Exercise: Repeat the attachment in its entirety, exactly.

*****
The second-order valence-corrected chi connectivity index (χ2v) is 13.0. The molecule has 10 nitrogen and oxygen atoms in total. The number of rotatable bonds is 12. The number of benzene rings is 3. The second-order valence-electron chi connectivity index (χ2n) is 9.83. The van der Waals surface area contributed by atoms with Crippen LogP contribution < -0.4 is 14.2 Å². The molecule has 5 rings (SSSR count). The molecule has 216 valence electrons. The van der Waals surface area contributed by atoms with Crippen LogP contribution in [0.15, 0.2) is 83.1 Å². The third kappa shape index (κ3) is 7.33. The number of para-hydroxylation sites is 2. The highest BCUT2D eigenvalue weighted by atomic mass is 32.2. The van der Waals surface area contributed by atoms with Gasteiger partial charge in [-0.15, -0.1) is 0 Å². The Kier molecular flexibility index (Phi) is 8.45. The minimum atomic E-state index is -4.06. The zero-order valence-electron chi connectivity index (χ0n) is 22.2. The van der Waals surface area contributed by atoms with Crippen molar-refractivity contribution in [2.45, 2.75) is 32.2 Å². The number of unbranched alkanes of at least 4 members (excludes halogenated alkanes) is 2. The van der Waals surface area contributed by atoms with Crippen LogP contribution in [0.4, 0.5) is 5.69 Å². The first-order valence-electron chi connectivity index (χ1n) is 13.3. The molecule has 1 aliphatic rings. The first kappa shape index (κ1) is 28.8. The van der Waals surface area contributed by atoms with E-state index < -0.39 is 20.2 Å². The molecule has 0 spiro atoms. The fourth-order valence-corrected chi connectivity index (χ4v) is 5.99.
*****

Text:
The second-order valence-corrected chi connectivity index (χ2v) is 13.0. The molecule has 10 nitrogen and oxygen atoms in total. The number of rotatable bonds is 12. The number of benzene rings is 3. The second-order valence-electron chi connectivity index (χ2n) is 9.83. The van der Waals surface area contributed by atoms with Crippen LogP contribution < -0.4 is 14.2 Å². The molecule has 5 rings (SSSR count). The molecule has 216 valence electrons. The van der Waals surface area contributed by atoms with Crippen LogP contribution in [0.15, 0.2) is 83.1 Å². The third kappa shape index (κ3) is 7.33. The number of para-hydroxylation sites is 2. The highest BCUT2D eigenvalue weighted by atomic mass is 32.2. The van der Waals surface area contributed by atoms with Gasteiger partial charge in [-0.15, -0.1) is 0 Å². The Kier molecular flexibility index (Phi) is 8.45. The minimum atomic E-state index is -4.06. The zero-order valence-electron chi connectivity index (χ0n) is 22.2. The van der Waals surface area contributed by atoms with Crippen molar-refractivity contribution in [2.45, 2.75) is 32.2 Å². The number of unbranched alkanes of at least 4 members (excludes halogenated alkanes) is 2. The van der Waals surface area contributed by atoms with Crippen LogP contribution in [0.4, 0.5) is 5.69 Å². The first-order valence-electron chi connectivity index (χ1n) is 13.3. The molecule has 1 aliphatic rings. The first kappa shape index (κ1) is 28.8. The van der Waals surface area contributed by atoms with E-state index < -0.39 is 20.2 Å². The molecule has 0 spiro atoms. The fourth-order valence-corrected chi connectivity index (χ4v) is 5.99.